30. BTW, before is close the chapter on this mindless “debate”, I would like to the “gaslight for UA” again by providing the science on the taste of food at high altitude,which I alluded to in a comment upthread (the piece is relatively short so I am posting the whole thing)

    b>One reason airline food is so bad? Your own tastebuds
    By Jordan Gaines, NBC News

    When’s the last time you enjoyed your in-flight meal? Your answer is probably “never.” And with the first weekend in August being one of the busiest times of year to fly, flight attendants are likely bracing themselves for a new onslaught of complaints about flavorless airline grub.

    But is in-flight food really so bad, or is our perception of it just a little off? As it turns out, there’s a scientific reason why food is less savory at 30,000 feet.

    Even before takeoff, cabin humidity decreases to about 12 percent. Once at altitude, the combination of the dry air and pressure change reduces our taste bud sensitivity. In fact, our perception of saltiness and sweetness drops by around 30 percent at high altitude, according to a 2010 study by the German airline Lufthansa. If you ate airline food at sea level, you might be surprised by how liberally the chefs have actually spiced it.

    But high altitudes’ impact on our taste buds is just part of the bland in-flight food story. Another puzzle piece has to do with the fact that “flavor” is, in fact, a combination of both taste and smell.

    “When you put something in your mouth, the vapors from this pass through the nasopharynx to reach the olfactory receptors high in the nose,” explains Dr. Tom Finger, professor at the University of Colorado School of Medicine and co-director of the Rocky Mountain Taste and Smell Center.

    In addition to reduced taste bud sensitivity, cabin pressurization causes our mucus membranes to swell, blocking this pathway (remember the last stuffy nose you had and how difficult it was to enjoy your chicken noodle soup?). Cabin pressure also decreases the volatility of odor molecules, or their ability to vaporize and enter the nose.

    Dry air doesn’t help our sense of smell, either. Typically, odorants are transported to olfactory receptors in the nose via the mucus lining. When the nasal cavity is dried out, the efficiency at which odorants are detected by the brain is reduced. When you “lose the olfactory component,” explains Finger, “you lose much of the flavor component of food.”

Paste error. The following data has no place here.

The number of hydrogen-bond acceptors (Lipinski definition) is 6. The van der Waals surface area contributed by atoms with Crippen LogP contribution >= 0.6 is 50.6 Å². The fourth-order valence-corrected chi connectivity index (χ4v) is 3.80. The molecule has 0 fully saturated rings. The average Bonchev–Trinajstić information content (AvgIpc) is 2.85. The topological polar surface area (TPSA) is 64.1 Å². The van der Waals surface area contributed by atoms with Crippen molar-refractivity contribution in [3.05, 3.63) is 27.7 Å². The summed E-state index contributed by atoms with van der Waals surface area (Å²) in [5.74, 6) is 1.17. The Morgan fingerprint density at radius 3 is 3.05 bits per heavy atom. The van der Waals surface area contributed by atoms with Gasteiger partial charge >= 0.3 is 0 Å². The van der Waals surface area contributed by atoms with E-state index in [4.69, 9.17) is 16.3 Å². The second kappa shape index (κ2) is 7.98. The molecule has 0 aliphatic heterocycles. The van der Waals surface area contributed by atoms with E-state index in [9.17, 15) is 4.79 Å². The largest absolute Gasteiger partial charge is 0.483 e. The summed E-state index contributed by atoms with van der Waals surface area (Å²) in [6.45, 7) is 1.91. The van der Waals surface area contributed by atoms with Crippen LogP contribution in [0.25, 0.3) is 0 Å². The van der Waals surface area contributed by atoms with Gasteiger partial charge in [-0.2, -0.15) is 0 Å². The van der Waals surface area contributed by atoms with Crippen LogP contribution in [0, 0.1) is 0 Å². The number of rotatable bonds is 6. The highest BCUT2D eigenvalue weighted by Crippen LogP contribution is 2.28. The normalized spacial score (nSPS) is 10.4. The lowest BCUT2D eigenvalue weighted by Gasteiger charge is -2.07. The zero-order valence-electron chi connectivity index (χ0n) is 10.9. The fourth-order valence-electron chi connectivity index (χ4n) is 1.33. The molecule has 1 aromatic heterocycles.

Interestingly, a 2011 study published in the journal “Food Quality and Preference” suggests an alternative hypothesis behind the blandness of airplane food: the loud, constant hum of the aircraft engine.

    During the experiment, 48 participants listened to either silence or white noise with headphones while snacking on sweet and salty foods. They were asked to rate the intensity of the flavors and several other characteristics.

    With background noise, food was rated as less salty and less sweet than in silence. White noise, however, increased the perceived crunchiness. Andy Woods and colleagues at the University of Manchester posit that noise distracts eaters, making it difficult to concentrate on the taste and properties of their food.

    Is there a way to combat all of these sensory changes and actually enjoy some munchies while miles in the air? Not really, although some airlines are working to create more palatable in-flight products, such as British Airways’ new teabag specifically developed for use at 35,000 feet.

    Just go in prepared with the knowledge that your food might not be so delicious for a couple hours. Or bring your own food like the majority of travelers are doing these days. But no matter how you prefer to snack on-board — and no matter how delicious the snack — it’ll probably still taste a bit like cardboard.

    Amen! When certain claims are recycled, and they will be, please remember the preceding, well, “grain of salt.”

  31. Ouch! Botched that as I usually do from multitasking: “BTW, before I close the chapter on this mindless “debate”, I would like to “gaslight for UA…etc…”

  32. 2 words: “corruption and kickbacks”. Just like prison and defense contracts. Everyone is getting their pockets lined.

    A set amount of $$ is set aside for each passenger for a Business Class meal but only a small percentage of that is really spent.

    Catering Directors in the airline industry are not hired for competence, education or experience. It’s back slapping nepotism. Gifting from vendors and suppliers are extremely common. No one cares about ethics and conduct.

    Why not have 5 star hotels supply gourmet lunch bags for Business customers or hire competent leadership from a cruise line? Proven experience with feeding quality products to thousands of customers at once?

    Does anyone truly believe that Scott Kirby and his family travel on UA? Not in a million years! NetJets for them. They order exactly what they want, whenever they want.

  33. I just flew SFO>EWR in J, and the food, while exactly as mediocre as you might expect, was totally fine. Nothing gross or anything. This is usually the case when I fly that route. It’s airplane food, but it’s far from the worst airplane food I’ve ever had.